Quiet streets, locals carrying grocery bags with fruit and veg from the local market sticking out, peace and quiet. That’s what a Sunday in the neighbourhood of St. Germain-des-Prés looks like.
They were one of the first to take enjoying coffee in Paris to a new level, offering great roasted beans, which, with the help of the right latte art, would be turned into fabulous cappuccinos, cortados and lattes. Which, with the slow trickle of cold water through them, would make a fantastic cold brew (available in bottles for takeaway). And they knew how to make a great V60 or siphon coffee. And that’s not all – they also showed how to serve breakfast, lunch and dinner in a slightly different way, for example, making a meal out of avocado cream served on toast with asparagus, peas, broccoli, a poached egg and feta cheese. How to use a countryside chicken fillet for a crunchy schnitzel, served with baked watermelon and a light salad. How to turn pancakes into an adventure, by making them big and round and pouring chestnut honey over them, then sprinkling them with thyme and blueberries and serving them with a fluffy mascarpone cream. And at the same time never forgetting what the locals love as well – croissants, excellent sandwiches and pastries (their pâte à choux with vanilla custard was just fantastic!). Coutume Café combines so many good things that even if you visit them often you’ll never grow bored. There’s always space in your belly for a quinoa salad with buttermilk dressing, a burrata with herbs and tangerines or something seasonal, a mango and coconut salad or anything else that takes over the baton in summer. And then the biscuits, brownies, flapjacks and all the rest. You don’t want to leave, but when you do, you wish to plan your next visit already.
Address: 47 Rue de Babylone, 7ar, Paris
One of the most famous breads in Paris and the whole of France is made here by already the third generation of bakers. It was right here on Rue du Cherche-Midi that they opened the first bakery in 1932, and it’s still the most famous to keep churning out breads, pastries and the renowned Poilâne sablé biscuits – the classic from Normandy, the native region of the owners, where all you need to make a good biscuit is excellent butter, sugar and flour. Their assortment of breads is not big, but consistently good, just as their croissants, chausson aux pommes and pain au chocolat. Classic, but so perfect that you don’t really need anything more. Looking for a meal? Pop into the related Cuisine de Bar in the same building.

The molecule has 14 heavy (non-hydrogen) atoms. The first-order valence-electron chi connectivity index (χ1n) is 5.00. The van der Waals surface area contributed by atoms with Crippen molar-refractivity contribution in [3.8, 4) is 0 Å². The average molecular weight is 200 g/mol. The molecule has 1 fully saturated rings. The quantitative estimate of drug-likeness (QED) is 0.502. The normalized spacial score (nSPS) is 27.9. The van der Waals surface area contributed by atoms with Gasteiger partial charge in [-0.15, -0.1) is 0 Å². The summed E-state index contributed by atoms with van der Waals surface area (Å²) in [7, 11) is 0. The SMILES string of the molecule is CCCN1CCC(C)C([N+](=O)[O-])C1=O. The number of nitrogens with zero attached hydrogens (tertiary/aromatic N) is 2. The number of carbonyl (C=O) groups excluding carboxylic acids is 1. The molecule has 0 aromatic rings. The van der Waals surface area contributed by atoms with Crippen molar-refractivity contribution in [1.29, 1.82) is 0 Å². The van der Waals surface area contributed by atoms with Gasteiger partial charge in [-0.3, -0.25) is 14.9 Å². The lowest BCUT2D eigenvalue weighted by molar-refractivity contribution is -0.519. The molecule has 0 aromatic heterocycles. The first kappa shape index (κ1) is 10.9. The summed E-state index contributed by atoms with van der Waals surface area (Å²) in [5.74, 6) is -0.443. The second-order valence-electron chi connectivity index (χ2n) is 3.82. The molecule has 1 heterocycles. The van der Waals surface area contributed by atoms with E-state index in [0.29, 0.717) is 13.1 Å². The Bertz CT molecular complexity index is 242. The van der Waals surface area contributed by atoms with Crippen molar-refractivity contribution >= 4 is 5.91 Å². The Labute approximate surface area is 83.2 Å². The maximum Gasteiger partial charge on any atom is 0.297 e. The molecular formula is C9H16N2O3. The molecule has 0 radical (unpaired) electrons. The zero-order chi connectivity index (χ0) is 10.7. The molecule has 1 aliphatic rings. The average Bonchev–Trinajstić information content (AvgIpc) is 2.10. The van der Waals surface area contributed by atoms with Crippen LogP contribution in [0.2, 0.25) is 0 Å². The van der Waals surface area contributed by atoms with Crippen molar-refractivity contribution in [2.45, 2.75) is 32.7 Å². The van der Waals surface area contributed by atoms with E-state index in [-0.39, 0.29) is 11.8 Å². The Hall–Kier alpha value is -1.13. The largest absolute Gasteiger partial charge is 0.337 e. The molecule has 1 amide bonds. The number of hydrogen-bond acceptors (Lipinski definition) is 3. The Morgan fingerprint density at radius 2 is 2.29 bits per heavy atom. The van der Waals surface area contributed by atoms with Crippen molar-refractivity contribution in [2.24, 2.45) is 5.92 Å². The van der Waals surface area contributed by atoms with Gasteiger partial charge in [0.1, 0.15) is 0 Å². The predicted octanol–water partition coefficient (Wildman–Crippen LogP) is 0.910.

Address: 8 Rue du Cherche-Midi, Paris
They’re famous for their Paris-Brest pastry and éclairs. I can’t comment on the latter just yet (though I’m sure they’re perfect), but their Paris-Brest is something you just must try. A generous amount of relatively dense cream filling between two layers of pâte à choux. And, as if it’s not enough, there’s a crunchy sweet and juicy nut praline in the middle, making the whole thing so marvellous that it’s just impossible to stop eating a second and a third helping. This is a must-try classic – although there are plenty of variations around, some of them are nothing special, but this is one of the standouts.
Address: 14 Boulevard Saint-Michel, Paris
Every Parisian and basically everyone in France knows what a Gâteau Opéra is – layers of coffee buttercream, almond sponge, coffee syrup and ganache, arranged into a perfectly square cake, where each bit is so straight that it seems like it was cut with a ruler. But not many know that it’s Dalloyau in Paris that is the culprit of the existence of this renowned cake, today made by the fanciest pastry shops all over the world. These days the recipe is slightly modified, scaling down the amount of sugar – believe it or not, people’s lives were much, much sweeter back then – but all in all the cake is still made according to the traditional Opera cake recipe created in 1955. Apart from that, this place also has some of the greatest macarons in town. If you really have to choose just one, there’s nothing that can top the bergamot macaron (especially if you like Earl Grey tea). A classic pâtisserie, where each cake looks classic, but even if they’re “simple” (if you can even say that) from the outside, in their textures and flavours they’re so airy and juicy that it’s plain incredible how something so delicious can hide behind that appearance. If you’re up for another traditional pastry, next up after the Opera cake is Fraisier Dalloyau, a strawberry cake, but if you’re more into the pleasures of crème pâtissière and hundreds of crispy layers, there’s nothing better than the mille-feuille. The cake of the season 2016 is the juicy and fresh raspberry cake, worth every single bite, but fans of gluten-free stuff and nuts will love the delightful praline cake. So many flavours, so many textures, for so many tastes. Dalloyau has several locations, but this particular one is for those who wish to enjoy a moment with a view of Jardin du Luxembourg.
Address: 2 Place Edmond Rostand, Paris
Pâtisserie Sadaharu Aoki is the best possible combination of Japanese flavours and traditions and French confectionery. Grab some matcha tea croissants and macarons – they’ll come in handy after that Eiffel Tower climb or as a snack at the foot of the tower.
Address: 35 Rue de Vaugirard, Paris
Author: owner/editor of food magazine Četras sezonas, 4 cookbook author and food blogger Signe Meirane.
Photographer: all delicious photos captured by Armands Meirans.